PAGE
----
“The safety of all children, visitors, partners and staff is of the utmost importance to The Pride Center,” Boo said. “To ensure optimal safety and compliance with all legal and ethical requirements, we terminated the employee and have since created a task force to complete a thorough review of all policies, practices and procedures.”
Although Collins’ background is easily accessible through the Florida Department of Law Enforcement’s sexual offender registry, Boo said he first learned of the details of Collins’ crimes after the Miami Herald first reported them last week.
Boo, who has apologized for his self-described ignorance of the law but appears intent on keeping his job, refused an interview with the Herald, and despite stating he wished to respond, he only addressed a fraction of emailed questions sent to him via a representative over the course of several days.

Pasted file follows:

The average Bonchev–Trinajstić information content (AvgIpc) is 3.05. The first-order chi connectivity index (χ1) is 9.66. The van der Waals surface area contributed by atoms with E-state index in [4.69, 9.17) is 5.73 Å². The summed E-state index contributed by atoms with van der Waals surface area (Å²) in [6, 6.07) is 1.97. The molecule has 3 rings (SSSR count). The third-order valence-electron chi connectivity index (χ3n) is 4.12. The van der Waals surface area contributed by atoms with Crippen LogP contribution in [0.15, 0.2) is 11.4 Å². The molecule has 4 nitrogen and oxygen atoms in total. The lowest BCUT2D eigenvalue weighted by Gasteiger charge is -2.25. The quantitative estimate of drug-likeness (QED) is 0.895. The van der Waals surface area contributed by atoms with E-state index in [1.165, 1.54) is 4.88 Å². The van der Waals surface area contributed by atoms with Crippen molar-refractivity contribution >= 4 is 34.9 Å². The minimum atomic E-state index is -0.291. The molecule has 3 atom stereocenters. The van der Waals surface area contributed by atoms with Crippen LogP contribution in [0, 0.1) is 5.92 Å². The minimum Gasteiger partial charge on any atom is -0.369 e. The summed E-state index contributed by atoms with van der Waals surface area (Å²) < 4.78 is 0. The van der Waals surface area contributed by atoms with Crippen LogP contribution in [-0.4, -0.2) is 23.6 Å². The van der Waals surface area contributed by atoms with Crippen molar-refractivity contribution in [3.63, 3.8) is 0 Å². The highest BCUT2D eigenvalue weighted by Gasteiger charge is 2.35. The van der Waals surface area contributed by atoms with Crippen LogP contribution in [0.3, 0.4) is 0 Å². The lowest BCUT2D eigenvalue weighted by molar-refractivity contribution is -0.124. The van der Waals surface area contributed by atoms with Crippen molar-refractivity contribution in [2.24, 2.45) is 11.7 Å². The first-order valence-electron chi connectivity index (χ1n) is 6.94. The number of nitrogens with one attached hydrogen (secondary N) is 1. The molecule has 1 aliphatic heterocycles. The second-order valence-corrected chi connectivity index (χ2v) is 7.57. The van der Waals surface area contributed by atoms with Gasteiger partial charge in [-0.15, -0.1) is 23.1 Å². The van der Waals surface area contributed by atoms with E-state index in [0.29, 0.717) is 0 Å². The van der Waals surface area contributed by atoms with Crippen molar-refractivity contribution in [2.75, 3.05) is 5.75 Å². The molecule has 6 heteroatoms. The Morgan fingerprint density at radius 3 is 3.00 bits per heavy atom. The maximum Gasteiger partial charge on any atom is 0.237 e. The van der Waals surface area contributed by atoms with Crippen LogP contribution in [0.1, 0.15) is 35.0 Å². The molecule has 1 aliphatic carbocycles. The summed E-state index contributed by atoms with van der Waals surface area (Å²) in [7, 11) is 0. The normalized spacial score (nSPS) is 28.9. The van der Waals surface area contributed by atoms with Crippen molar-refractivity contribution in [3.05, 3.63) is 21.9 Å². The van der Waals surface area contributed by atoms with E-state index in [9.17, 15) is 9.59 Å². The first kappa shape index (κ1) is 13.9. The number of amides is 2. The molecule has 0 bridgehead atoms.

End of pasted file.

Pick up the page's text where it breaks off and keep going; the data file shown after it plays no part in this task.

“He didn’t know and didn’t understand the gravity of the crime, the depths of the depravity,” Boo’s spokesman, Evan Nierman, told Herald columnist Fabiola Santiago on Tuesday, after the Herald’s original story was published online. “He was horrified at what he read in the Miami Herald this morning.”
Collins has been in the Broward County Jail since being arrested and has been assigned a public defender. His total bond has been set at $8,500.
Gary Blocker, the assistant chief of police for Wilton Manors, told the Herald that “at this point in the investigation” his department had not received any reports of sexual misconduct against Collins and that Boo has not been found to have violated any laws by keeping Collins on staff.